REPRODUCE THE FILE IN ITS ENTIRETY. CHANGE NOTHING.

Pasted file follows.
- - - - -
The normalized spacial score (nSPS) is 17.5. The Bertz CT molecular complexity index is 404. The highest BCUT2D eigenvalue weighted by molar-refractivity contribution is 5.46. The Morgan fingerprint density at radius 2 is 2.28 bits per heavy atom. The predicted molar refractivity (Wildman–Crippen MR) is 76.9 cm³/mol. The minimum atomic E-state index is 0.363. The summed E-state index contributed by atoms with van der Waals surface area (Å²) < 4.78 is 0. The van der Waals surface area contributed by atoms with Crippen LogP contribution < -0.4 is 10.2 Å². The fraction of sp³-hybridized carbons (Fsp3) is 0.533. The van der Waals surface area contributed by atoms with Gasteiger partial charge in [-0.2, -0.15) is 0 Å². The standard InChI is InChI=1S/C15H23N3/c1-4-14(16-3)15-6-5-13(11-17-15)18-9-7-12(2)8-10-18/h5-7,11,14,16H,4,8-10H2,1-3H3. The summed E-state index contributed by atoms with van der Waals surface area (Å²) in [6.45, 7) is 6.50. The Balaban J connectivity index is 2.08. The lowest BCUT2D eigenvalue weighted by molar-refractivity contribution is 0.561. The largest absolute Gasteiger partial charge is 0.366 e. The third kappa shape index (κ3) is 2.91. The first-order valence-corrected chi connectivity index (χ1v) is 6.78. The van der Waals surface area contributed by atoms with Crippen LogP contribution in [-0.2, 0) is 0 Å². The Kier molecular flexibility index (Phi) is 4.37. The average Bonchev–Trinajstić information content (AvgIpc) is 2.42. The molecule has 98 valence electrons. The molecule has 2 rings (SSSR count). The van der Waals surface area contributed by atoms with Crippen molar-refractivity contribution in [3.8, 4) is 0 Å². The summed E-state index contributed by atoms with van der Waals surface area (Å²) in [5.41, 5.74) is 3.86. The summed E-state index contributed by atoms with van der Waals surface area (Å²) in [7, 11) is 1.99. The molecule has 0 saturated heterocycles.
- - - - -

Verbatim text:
The normalized spacial score (nSPS) is 17.5. The Bertz CT molecular complexity index is 404. The highest BCUT2D eigenvalue weighted by molar-refractivity contribution is 5.46. The Morgan fingerprint density at radius 2 is 2.28 bits per heavy atom. The predicted molar refractivity (Wildman–Crippen MR) is 76.9 cm³/mol. The minimum atomic E-state index is 0.363. The summed E-state index contributed by atoms with van der Waals surface area (Å²) < 4.78 is 0. The van der Waals surface area contributed by atoms with Crippen LogP contribution < -0.4 is 10.2 Å². The fraction of sp³-hybridized carbons (Fsp3) is 0.533. The van der Waals surface area contributed by atoms with Gasteiger partial charge in [-0.2, -0.15) is 0 Å². The standard InChI is InChI=1S/C15H23N3/c1-4-14(16-3)15-6-5-13(11-17-15)18-9-7-12(2)8-10-18/h5-7,11,14,16H,4,8-10H2,1-3H3. The summed E-state index contributed by atoms with van der Waals surface area (Å²) in [6.45, 7) is 6.50. The Balaban J connectivity index is 2.08. The lowest BCUT2D eigenvalue weighted by molar-refractivity contribution is 0.561. The largest absolute Gasteiger partial charge is 0.366 e. The third kappa shape index (κ3) is 2.91. The first-order valence-corrected chi connectivity index (χ1v) is 6.78. The van der Waals surface area contributed by atoms with Crippen LogP contribution in [-0.2, 0) is 0 Å². The Kier molecular flexibility index (Phi) is 4.37. The average Bonchev–Trinajstić information content (AvgIpc) is 2.42. The molecule has 98 valence electrons. The molecule has 2 rings (SSSR count). The van der Waals surface area contributed by atoms with Crippen molar-refractivity contribution in [3.8, 4) is 0 Å². The summed E-state index contributed by atoms with van der Waals surface area (Å²) in [5.41, 5.74) is 3.86. The summed E-state index contributed by atoms with van der Waals surface area (Å²) in [7, 11) is 1.99. The molecule has 0 saturated heterocycles.